There’s an army forming in north Wichita, one that seeks to enlist creative individuals and arm them with paintbrushes.
Color, connection and community are the key elements of their strategy. The mission: to bring vibrant public art works filled with joy, creativity, and a spirit of justice to neighborhoods throughout the city. This Thursday, the Bluebird Arthouse in Delano will host an open recruitment meeting to jumpstart a project organizers hope will transform optics as much as it will enrich the areas they aim to revitalize with art. Anyone with creative aptitude is invited.
“This army of artists meeting is to start recruiting creatives – not just visual artists but also writers, musicians, filmmakers and everyone who is in that creative sphere – to come and join efforts to start developing ideas to target north Wichita specifically throughout the next year,” said Armando Minjarez, who is leading the project.
The initiative to spur more public art is a project of the Seed House (Casa de La Semilla), a Wichita-based organization that aims to foster leadership by engaging creativity at the grassroots level. Minjarez works for the group as their cultural educator and is a resident artist. With a background in community organizing, activism and art, he helped found it in September 2012. He said that north Wichita will be the focus for the effort’s first year because they want to be able to measure the impact they are having visually and on the people in the specific area. It’s also an area with a lot of vacant buildings, blank walls and parks that he says are prime for a beautification effort such as this. In a part of town that Minjarez contends is often overlooked, the project aims to connect artists with community groups and property owners to find spaces for murals and other public art projects. A key to success will be drawing out the flavor of individual neighborhoods and ensuring that creations resemble the spirit and values of the residents. If all goes well, they may opt to expand to other parts of the city next year.
Minjarez has been in talks with community leaders and several artists for months about this venture. He said he has elicited a good amount of interest, not just from creatives, but also from city officials, business owners, churches and local schools. The project’s collaborative nature is why Minjarez is calling for an open meeting. “Every idea is valuable,” he said. “We all have our personal experience to offer that is unique to each individual. If we are all able to share our experience, we can learn from each other and come up with a plan that moves us all forward. You have the blank canvass. The people are the tools and the materials that create the art.”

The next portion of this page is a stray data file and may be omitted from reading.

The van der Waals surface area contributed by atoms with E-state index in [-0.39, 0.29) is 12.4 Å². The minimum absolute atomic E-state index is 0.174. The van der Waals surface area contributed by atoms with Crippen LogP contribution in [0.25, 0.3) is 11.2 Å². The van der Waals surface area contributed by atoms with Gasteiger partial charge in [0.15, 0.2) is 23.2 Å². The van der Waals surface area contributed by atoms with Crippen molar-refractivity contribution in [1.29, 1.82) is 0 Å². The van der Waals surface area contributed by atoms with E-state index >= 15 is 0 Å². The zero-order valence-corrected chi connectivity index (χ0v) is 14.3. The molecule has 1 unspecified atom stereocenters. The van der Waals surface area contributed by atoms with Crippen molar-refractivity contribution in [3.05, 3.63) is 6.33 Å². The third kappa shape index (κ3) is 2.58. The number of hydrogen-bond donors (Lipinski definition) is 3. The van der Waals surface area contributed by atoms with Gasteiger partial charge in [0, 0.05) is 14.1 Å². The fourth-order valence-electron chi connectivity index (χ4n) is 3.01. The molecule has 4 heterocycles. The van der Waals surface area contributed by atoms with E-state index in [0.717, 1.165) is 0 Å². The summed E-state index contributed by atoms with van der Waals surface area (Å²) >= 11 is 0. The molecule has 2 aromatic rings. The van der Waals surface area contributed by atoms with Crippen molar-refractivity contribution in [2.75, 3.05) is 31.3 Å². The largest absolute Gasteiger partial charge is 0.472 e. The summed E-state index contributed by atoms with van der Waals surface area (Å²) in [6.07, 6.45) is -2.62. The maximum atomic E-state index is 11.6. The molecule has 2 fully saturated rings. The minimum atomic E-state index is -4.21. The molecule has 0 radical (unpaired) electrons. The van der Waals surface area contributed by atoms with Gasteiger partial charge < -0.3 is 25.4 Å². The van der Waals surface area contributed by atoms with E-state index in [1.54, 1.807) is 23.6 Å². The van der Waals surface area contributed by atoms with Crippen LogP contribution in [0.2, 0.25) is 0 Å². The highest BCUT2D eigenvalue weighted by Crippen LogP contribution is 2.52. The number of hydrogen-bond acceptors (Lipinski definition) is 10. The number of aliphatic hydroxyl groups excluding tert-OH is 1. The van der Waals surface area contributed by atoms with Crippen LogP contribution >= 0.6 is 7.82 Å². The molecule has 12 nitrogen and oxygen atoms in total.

Minjarez said Thursday’s meeting will include an overview of some projects already suggested and seek input for others. There will be small group breakouts and brainstorming to find overlaps and connections and possibly build teams. He hopes to get several people committed to taking on various aspects, be it doing the actual painting or facilitating the organizing around the projects. In March, Seed House will put on a training that will help focus the pursuits of those who sign up.
It will teach the army of artists how to engage the community around art. Projects will then be scheduled and work will begin.
“The key is training art leaders to be effective community leaders so that partnerships are fostered,” Minjarez said. “We aren’t just throwing artists out there to start painting. We want to give them the tools to be effective and appropriate. That’s just as important as the art itself.”
It’s a model that has seen success. Last fall, Seed House organized a group of high school students in similar fashion. They opted to paint a mural about immigration and show how the issue affects their daily lives. Now, a building on Park Place at 21st Street, just west of Arkansas, features the mural.
“Those young people felt invested and were transformed by that project,” Minjarez said. “Each had a piece in it. It boosted their self-esteem as individuals and also enhanced the neighborhood itself.”
Wichita is prime for a renaissance in public art, Minjarez believes, in part because people in the city are eager to see their values and their culture visually reflected in the places they live. He called this upcoming meeting the start of what he hopes turns into a larger movement.
“We are creating spaces where people can exercise their dignity and creativity to change a community. We are also giving people an opportunity to be engaged and be a part of something that is happening in Wichita. This will be a transformative experience for the artist, for all people involved, and for the neighborhood itself.”